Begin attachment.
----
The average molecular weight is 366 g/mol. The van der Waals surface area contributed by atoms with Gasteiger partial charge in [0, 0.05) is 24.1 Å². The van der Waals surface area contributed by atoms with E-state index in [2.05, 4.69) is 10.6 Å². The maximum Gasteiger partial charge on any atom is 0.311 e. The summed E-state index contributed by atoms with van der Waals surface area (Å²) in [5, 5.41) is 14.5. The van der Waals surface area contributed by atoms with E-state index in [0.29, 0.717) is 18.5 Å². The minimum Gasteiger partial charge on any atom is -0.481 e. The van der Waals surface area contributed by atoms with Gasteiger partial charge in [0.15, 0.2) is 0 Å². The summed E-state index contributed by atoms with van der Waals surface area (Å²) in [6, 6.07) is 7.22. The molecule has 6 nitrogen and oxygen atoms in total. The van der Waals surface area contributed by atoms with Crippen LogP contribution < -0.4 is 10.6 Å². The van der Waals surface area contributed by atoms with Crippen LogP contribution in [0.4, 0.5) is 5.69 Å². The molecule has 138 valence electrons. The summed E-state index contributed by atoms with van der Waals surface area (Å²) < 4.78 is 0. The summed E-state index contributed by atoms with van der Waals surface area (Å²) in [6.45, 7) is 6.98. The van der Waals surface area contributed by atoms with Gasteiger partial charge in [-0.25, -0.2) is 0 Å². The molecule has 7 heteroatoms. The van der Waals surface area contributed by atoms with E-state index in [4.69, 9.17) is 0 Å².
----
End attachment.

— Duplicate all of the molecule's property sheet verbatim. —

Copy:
The average molecular weight is 366 g/mol. The van der Waals surface area contributed by atoms with Gasteiger partial charge in [0, 0.05) is 24.1 Å². The van der Waals surface area contributed by atoms with E-state index in [2.05, 4.69) is 10.6 Å². The maximum Gasteiger partial charge on any atom is 0.311 e. The summed E-state index contributed by atoms with van der Waals surface area (Å²) in [5, 5.41) is 14.5. The van der Waals surface area contributed by atoms with E-state index in [0.29, 0.717) is 18.5 Å². The minimum Gasteiger partial charge on any atom is -0.481 e. The van der Waals surface area contributed by atoms with Gasteiger partial charge in [0.15, 0.2) is 0 Å². The summed E-state index contributed by atoms with van der Waals surface area (Å²) in [6, 6.07) is 7.22. The molecule has 6 nitrogen and oxygen atoms in total. The van der Waals surface area contributed by atoms with Crippen LogP contribution < -0.4 is 10.6 Å². The van der Waals surface area contributed by atoms with Crippen LogP contribution in [0.4, 0.5) is 5.69 Å². The molecule has 138 valence electrons. The summed E-state index contributed by atoms with van der Waals surface area (Å²) < 4.78 is 0. The summed E-state index contributed by atoms with van der Waals surface area (Å²) in [6.45, 7) is 6.98. The van der Waals surface area contributed by atoms with Gasteiger partial charge in [-0.25, -0.2) is 0 Å². The molecule has 7 heteroatoms. The van der Waals surface area contributed by atoms with E-state index in [4.69, 9.17) is 0 Å².